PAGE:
Fail to prepare and you can prepare to fail: The experience of financing path changes in teaching hospitals in Iran

Doshmangir, L. and Rashidian, A. and Jafari, M. and Ravaghi, H. and Takian, A. (2016) Fail to prepare and you can prepare to fail: The experience of financing path changes in teaching hospitals in Iran. BMC Health Services Research, 16 (1).

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Background: In 1995, teaching and public hospitals that are affiliated with the ministry of health and medical education (MOHME) in Iran were granted financial self-sufficiency to practice contract-based relations with insurance organizations. The so-called "hospital autonomy" policy involved giving authority to the insurance organizations to purchase health services. The policy aimed at improving hospitals' performance, hoping to reduce government's costs. However, the policy was never implemented as intended. This was because most participating hospitals gave up to implement autonomous financing and took other financing pathways. This paper analyses the reasons for the gap between the intended policy and its execution. The lessons learned from this analysis can inform, we envisage, the implementation of similar initiatives in other settings. Methods: We conducted semi-structured interviews with 28 national and 13 regional health policy experts. We also gathered a comprehensive and purposeful set of related documents and analyzed their content. The qualitative data were analyzed by thematic inductive-deductive approach. Results: We found a number of prerequisites and requirements that were not prepared prior to the implementing hospital autonomy policy and categorized them into policy content (sources of funds for the policy), implementation context (organization of insurance organizations, medical tariffs, hospitals' organization, feasibility of policy implementation, actors and stakeholders' support), and implementation approach (implementation method, blanket approach to the implementation and timing of implementation). These characteristics resulted in unsuitable platform for policy implementation and eventually led to policy failure. Conclusions: Autonomy of teaching hospitals and their exclusive financing through insurance organizations did not achieve the desired goals of purchaser-provider split in Iran. Unless contextual preparations are in place, hospital autonomy will not succeed and problematic financial relations between service providers and patients in autonomous hospitals may not be ceased as a result. © 2016 Doshmangir et al.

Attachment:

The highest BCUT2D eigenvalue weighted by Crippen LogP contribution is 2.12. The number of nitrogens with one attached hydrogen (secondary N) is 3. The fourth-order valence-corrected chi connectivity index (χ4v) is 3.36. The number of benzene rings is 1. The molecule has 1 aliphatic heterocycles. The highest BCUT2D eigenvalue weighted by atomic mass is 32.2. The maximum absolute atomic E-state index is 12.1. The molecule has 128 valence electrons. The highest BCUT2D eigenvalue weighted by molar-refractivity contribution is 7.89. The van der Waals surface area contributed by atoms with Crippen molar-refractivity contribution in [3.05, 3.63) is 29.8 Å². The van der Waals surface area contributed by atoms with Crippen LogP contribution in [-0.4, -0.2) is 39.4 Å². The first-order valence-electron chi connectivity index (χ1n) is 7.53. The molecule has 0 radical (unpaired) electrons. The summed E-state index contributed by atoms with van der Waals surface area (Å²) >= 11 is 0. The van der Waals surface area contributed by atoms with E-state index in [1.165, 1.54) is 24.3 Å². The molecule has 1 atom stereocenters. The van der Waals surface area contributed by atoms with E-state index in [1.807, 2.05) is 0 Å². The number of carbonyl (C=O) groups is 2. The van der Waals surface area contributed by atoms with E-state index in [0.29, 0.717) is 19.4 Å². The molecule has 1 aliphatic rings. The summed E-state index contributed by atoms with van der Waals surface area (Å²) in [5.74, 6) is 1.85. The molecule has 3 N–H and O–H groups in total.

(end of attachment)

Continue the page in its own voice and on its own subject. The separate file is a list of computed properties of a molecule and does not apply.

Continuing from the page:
Item Type: Article
Additional Information: cited By 0
Subjects: WA Public Health
WX Hospitals and Other Health Facilities
Depositing User: eprints admin
Date Deposited: 04 Jul 2018 08:55
Last Modified: 22 Oct 2019 08:50

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